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URBAN INNOVATIONS

This book is a product of collaboration between the Department of Planning, Monitoring and Evaluation and Gauteng Provincial Government. It is an attempt to engage conceptually and practically with ideas of urban innovation and is also intended as a way to bring the younger generation into the discussion around urban innovation in South Africa. The Department of Planning, Monitoring and Evaluation made an open call for young researchers to prepare research papers on instances of urban innovation in South Africa or internationally. It was a competitive process and nine young researchers or research partnerships were selected for the task. They were each required to document a case of urban innovation and explore the transferability of the innovation to a South African context. For most researchers this was their first opportunity to prepare material for publication, and the Department of Planning, Monitoring and Evaluation provided support through a mentoring process. The researchers were provided the opportunity to present their case study material at various stages in the research and writing process, including at the Colloquium on Urban Innovation held in October 2015 (Department of Planning, Monitoring and Evaluation and Gauteng Office of the Premier, 2015). There was also a rigorous process of review, editing and revision. The case studies are highly varied and the approach taken to review the submission also differed between researchers.

Chapters 1 and 2 of the book provide a broad frame for the work the young researchers undertook. Chapter 2, prepared by Geci Karuri-Sebina of the South African Cities Network, extends the conceptual framing offered in this chapter. With a focus on urban social innovation, it explains the various ways in which urban innovation has evolved across different regions of the world. Together, these initial chapters provide the context for the descriptive and analytical work of the young researchers. Chapter 3 by Thembani Mkhize follows this introduction. The eKhaya Neighbourhood City Improvement District in Hillbrow, Johannesburg is identified as innovative practice and the author argues that the success of this initiative is a challenge to academic work that is often critical of regeneration projects in the inner city. In Chapter 4, Jerome Kaplan considers the Great London Mayor’s Housing Covenant exposing the innovative way in which a private sector developer has taken up the opportunities it offers to significantly expand the delivery of affordable urban housing. In Chapter 5, Bronwyn Kotzen and Samuel Suttner explore the extent to which Cosmo City, a large mixed income residential development on the edge of Johannesburg, has contributed to post-apartheid urban transformation. They also offer their own innovative evaluation method that accommodates paying attention to the disposition of the residents in addition to the conventional assessment of material benefits.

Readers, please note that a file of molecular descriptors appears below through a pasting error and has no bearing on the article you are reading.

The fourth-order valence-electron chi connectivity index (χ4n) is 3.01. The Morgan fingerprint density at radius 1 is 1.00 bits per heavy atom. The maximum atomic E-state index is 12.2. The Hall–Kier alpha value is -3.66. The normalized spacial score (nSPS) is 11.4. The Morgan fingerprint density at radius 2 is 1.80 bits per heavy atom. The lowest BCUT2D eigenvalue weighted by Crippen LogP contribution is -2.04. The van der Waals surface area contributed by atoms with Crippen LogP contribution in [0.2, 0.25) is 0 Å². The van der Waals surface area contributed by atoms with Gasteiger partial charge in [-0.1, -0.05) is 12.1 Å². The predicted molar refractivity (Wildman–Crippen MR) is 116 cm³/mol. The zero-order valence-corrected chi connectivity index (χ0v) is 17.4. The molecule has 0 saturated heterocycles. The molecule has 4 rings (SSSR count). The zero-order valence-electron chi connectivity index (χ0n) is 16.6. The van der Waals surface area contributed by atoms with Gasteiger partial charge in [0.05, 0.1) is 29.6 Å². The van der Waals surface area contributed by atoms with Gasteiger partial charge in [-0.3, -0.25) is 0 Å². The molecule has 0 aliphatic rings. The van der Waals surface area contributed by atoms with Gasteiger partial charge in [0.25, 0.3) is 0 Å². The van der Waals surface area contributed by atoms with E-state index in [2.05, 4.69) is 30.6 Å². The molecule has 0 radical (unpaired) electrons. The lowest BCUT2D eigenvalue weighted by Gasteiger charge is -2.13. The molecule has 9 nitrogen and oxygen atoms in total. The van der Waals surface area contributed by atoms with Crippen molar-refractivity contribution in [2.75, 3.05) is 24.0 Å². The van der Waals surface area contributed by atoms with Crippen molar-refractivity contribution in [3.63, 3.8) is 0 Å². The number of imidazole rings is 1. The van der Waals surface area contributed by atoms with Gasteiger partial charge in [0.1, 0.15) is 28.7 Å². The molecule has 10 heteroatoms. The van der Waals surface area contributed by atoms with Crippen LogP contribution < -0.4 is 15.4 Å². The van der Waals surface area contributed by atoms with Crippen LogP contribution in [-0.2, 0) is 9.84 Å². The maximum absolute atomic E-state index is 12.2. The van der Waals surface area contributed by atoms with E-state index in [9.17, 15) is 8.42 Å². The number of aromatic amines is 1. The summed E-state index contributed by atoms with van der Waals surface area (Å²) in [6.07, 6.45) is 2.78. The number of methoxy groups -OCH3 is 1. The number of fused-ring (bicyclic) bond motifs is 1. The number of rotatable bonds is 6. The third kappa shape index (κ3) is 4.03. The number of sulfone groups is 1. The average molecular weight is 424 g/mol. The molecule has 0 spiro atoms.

Drawing on a South African example of design and management, the Diepsloot Memorial Park, a large new cemetery in Johannesburg, Tsepang Leuta in Chapter 6, addresses the vexing question of why an apparently innovative project did not receive the expected uptake and community support.

In Chapter 7, Julia Letang investigates the way in which the San Francisco Commuter Benefits Ordinance of the State of California in the United States of America, incentivises the use of public transport in the city; and evaluates the possibilities for transferring this mechanism to the very different institutional, regulatory and social context of Cape Town in South Africa. Chapter 8, by Novak and Glanville, draws on experience and international case studies in Costa Rica, Sri Lanka and Egypt to propose an approach to waste management in Hillbrow, Johannesburg, South Africa.

Chapter 9 by Nonjabulo Zondi, explores the Nairobi ‘matatus’ as an innovative example of paratransit that may be adapted to improve the mobility of the urban poor in South African cities. In Chapter 10, Adoné Kitching and Chido Muzondo of Isandla Institute in Cape Town consider the possibility of introducing the Civic Academy as a model for enabling and strengthening the participation of communities in urban transformation processes in South Africa. In Chapter 11, Azra Rajab reports on the proactive responses to the servicing needs of informal settlements. In Chapter 12, the editors provide a synopsis of the lessons learned from the various case studies. Based on a formula to expand the urban innovation ‘pipeline’, it considers its composition that comprises the implementation of the creative idea, its initial impact, the replication of the idea and its extended impact.

The editors use the findings to frame proposals for further partnerships around urban innovation. The book includes compelling case studies, albeit a small fraction of the many instances of innovative urban activity that exists across the world. They should be regarded as illustrative cases studies that offer insight into the wider process of urban innovation, suggesting not only specific practices that may, or may not, be worthwhile for South African cities. Significantly, they also signal ways in which an innovative institutional milieu could be produced in an array of contexts.

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